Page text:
Giancarlo Raffaele is Full Professor of Computer Science, Faculty of Science, Università di Palermo. He obtained a Ph.D. in Computer Science from Columbia University in 1990 defending one of the first Ph.D. thesis about Algorithms and Computational Biology. He was awarded several fellowships, among which the AT&T Bell Labs Post-Doctoral Fellowship in Mathematical and Information Sciences and a CNRS Visiting Scientist Grant. He has also been Invited Keynote Speaker to several conferences and summer schools, including SIAM International Conference in Applied Mathematics and has held several visiting scientist positions with many research labs and Universities both in USA and Europe such as AT&T Shannon Laboratories and Max Plank Institute for Molecular Genetics- Bioinformatics Section, Berlin, Computer Science Haifa University. Moreover, he has served either as Chairman or as Member of Scientific Committees in several conferences relating to Theoretical Computer Science and Bioinformatics, such as Workshop on Algorithms in Bioinformatics, Combinatorial Pattern Matching and String Processing and Information Retrieval, ICALP, COOCON, Recomb. He is currently on the Editorial Board of Theoretical Computer Science, Algorithms for Molecular Biology, BMC Bioinformatics an BMC Research Notes. He has also been the principal investigator of several Italian Ministry of Education research projects in Bioinformatics and one CNRS Grant. Moreover, he has been a reviewer for most of the best established Journals and Conferences in Computational Biology and Theoretical Computer Science. In addition, he has also been reviewer for several National Granting Agencies, including US NSF and the Royal Society. He is also regularly consulted by Universities nationally and internationally in order to assess Faculty promotions. As for involvement in National and Local Higher Education Structures, he has been President of the Computer Science Curricula, Università di Palermo and Member of the Italian Computer Science Curricula Commission of the Italian Association of Computer Science Researchers (GRIN). He is currently on the Board of Directors of the CINI Consortium, that represents all of the academic competences in Computer Science and Engineering present in Italy. Finally, he is on the Scientific Advisory Board for Research at Università di Palermo.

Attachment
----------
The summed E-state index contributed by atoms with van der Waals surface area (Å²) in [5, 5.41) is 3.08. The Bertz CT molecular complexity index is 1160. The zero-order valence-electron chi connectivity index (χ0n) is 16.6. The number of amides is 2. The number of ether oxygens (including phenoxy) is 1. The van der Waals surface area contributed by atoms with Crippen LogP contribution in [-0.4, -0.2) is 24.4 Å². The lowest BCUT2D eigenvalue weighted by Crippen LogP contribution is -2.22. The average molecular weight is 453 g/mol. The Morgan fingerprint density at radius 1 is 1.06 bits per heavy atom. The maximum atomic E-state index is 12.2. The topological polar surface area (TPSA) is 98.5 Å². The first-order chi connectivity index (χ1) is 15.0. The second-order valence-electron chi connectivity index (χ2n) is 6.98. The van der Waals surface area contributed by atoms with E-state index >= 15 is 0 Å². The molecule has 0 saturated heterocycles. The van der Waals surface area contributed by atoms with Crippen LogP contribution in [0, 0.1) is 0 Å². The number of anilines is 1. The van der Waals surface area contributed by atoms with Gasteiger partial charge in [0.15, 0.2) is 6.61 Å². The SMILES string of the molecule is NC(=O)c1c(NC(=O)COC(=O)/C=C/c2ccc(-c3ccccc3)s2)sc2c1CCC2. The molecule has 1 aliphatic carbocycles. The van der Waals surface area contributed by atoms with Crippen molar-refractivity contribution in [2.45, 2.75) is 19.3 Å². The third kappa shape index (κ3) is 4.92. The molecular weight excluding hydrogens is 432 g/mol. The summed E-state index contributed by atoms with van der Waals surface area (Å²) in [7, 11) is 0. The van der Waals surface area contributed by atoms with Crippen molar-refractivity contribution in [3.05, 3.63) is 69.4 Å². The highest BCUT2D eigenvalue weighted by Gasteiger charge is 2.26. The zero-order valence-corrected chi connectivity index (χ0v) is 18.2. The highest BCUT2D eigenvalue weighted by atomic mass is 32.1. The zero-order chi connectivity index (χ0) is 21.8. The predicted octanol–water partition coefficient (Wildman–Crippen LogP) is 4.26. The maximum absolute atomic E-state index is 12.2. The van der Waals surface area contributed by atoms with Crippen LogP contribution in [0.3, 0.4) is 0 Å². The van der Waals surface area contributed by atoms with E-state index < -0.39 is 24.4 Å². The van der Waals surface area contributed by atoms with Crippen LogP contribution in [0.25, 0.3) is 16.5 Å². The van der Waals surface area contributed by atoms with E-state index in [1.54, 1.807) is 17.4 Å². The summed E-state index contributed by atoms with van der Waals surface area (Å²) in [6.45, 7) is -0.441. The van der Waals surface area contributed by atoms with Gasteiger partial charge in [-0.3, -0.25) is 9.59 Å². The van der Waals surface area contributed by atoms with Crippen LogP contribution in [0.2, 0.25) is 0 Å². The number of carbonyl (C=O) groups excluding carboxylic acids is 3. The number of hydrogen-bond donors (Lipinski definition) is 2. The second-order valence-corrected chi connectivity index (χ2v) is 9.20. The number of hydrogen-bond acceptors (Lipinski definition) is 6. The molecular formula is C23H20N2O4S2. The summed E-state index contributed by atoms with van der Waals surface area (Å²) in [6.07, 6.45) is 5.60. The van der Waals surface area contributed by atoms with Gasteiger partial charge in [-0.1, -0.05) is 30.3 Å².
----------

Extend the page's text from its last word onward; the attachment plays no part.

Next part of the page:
His main scientific interests include design and analysis of combinatorial algorithms, with particular emphasis on string algorithms, ranging from bioinformatics to data compression and data structures and automata theory, with applications to Bioinformatics. His scientific production consists of more than 90 papers appeared in established journals and conferences. Moreover, he is coauthor of many patents, granted by the US Patent Office, in information retrieval and software maintenance.

Getting Beyond Proof of Principle for Big Data Technologies in Bioinformatics: MapReduce Algorithmic, Programming and Architectural issues
High Performance Computing (HPC) in Bioinformatics has a classic architectural paradigm: shared-memory multi-processor. With the advent of Cloud Computing, such a new way of managing Big Data has been considered for Bioinformatics. Initially, with Proof of Concept results investigating the advantages of the new computational paradigm. They have been followed by an increasing number of specific Bioinformatics tasks, developed mainly with the use of the MapReduce programming paradigm, which is in turn supported by Hadoop and Spark Middleware.
A careful analysis of the State of the Art indicates that the main advantage of those Big Data Technologies is the perception of boundless scalability, at least in terms of time. However, how effectively the computing resources are used in the Cloud… is rather cloudy, as most of the software available almost entirely delegates the management of the distributed workload to the powerful primitives of Hadoop and Spark. On a private cloud, i.e., a physical computing cluster that can be configured at will by the user, one can show that carefully designed MapReduce algorithms largely outperform the ones that naively “delegate” to Hadoop and Spark. In the public cloud, e.g., virtual clusters (for instance created via OpenStack) with a dynamic and instance-dependent allocation of physical resources, issues of an architectural nature or related to configuration of the virtual cluster, largely oblivious to the end-user, may translate in a lack of data locality that results in a poor MapReduce performance with respect to the resources used.
In order to obtain resource-effective, portable, Cloud-based software for Bioinformatics pipelines, the issues mentioned earlier must be carefully studies and accounted for, in particular to have an impact for Personalized Medicine. As a matter of fact, the need is so pressing and apparently the expected demand so high that Edico genome and Amazon have started a collaboration that makes available Bioinformatics pipelines that are highly engineered to take advantage of FPGA programmability and the Cloud. The objective is to take the already highly performing shared-memory multi-processor based solutions offered by Edico genome in order to make them “real time”. Fortunately, this is only the “high end” of the spectrum where a transition from the old HPC paradigm to the new of Cloud Computing one has gone beyond Proof of Concept.

Alexander Kel,